Immutability breeds impostor syndrome. Doctoral programs fall short in helping students understand different stages of their training. By highlighting the theme of “Ph.D. Transitions,” my program underscores a key imperative of doctoral training: navigating continuous change. Too often, students assume their current challenges (managing all the reading, settling on a dissertation topic) stem from some personal deficiency or lack of talent. What happens, however, if the challenge gets reframed as a change-management issue? A student may find herself flailing after coursework ends, once predictable structures like class meetings and frequent deadlines disappear. Strategies that guaranteed success for years suddenly stop working. Helping students cultivate a deeper awareness of these stages — and the changes in behavior and mind-set they require — can help them regain confidence and a sense of control.

Intradisciplinarity is overstated. In a siloed academic world, it’s easy to assume that the scholarly and professional challenges of Ph.D. students in art history differ greatly from those in, say, musicology or neuroscience. Yet as long as these groups are at a similar phase of graduate training, they tend to share concerns. Two students from different disciplines, but at the same stage of training — like students in their first year of graduate school, for example — may find more common ground than two students in English who are at different stages.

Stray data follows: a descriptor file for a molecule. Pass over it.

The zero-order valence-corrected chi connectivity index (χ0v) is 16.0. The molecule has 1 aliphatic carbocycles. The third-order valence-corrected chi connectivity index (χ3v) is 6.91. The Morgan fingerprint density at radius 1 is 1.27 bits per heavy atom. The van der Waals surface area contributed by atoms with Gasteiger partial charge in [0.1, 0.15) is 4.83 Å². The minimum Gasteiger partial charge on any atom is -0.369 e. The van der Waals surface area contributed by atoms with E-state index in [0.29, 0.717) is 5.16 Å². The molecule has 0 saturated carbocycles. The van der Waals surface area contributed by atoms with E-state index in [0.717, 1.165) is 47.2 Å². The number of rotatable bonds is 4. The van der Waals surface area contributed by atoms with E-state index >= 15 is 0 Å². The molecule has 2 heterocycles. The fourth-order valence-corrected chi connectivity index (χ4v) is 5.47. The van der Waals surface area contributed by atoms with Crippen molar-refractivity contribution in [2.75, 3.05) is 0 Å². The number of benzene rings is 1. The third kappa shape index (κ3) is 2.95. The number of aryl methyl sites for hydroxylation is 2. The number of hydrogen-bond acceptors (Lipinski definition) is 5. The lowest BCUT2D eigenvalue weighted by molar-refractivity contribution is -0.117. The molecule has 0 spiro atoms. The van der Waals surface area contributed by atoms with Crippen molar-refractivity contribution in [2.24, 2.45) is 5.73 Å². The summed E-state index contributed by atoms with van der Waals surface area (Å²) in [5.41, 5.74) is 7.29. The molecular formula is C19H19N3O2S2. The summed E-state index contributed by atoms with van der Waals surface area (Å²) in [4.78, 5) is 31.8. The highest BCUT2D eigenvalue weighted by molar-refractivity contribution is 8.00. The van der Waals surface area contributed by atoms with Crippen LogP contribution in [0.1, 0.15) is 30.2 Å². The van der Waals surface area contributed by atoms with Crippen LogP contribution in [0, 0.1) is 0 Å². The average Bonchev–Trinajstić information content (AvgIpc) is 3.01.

Peer mentoring remains a largely untapped resource. On final evaluations, students often write, “I can’t believe how helpful the other students were,” or, “I thought I was the only one who had this problem.” Students often rate “peer mentorship” about as highly as they do “questions from the coach.” That said, the coaching process enables the kinds of conversations that aren’t organically happening among student cohorts within Ph.D. programs.

Structure is really important. Harnessing the collective wisdom of doctoral students counters the traditional academic-mentoring model, as does the format of our coaching conversations. While conversations must be fluid enough to meet the evolving needs of students, they offer a far more structured encounter than most have with faculty advisers or other cohort members. Academics have a deep affection for the meandering conversation — which doesn’t always serve advisees well. A more-structured model can be found in coaching: Each sequence of coaching sessions is governed by: (1) a contract, identifying expectations and desired outcomes; (2) clear student-driven goals; and (3) by the end of each session, a prompt for students to commit to taking concrete steps that support their larger goals.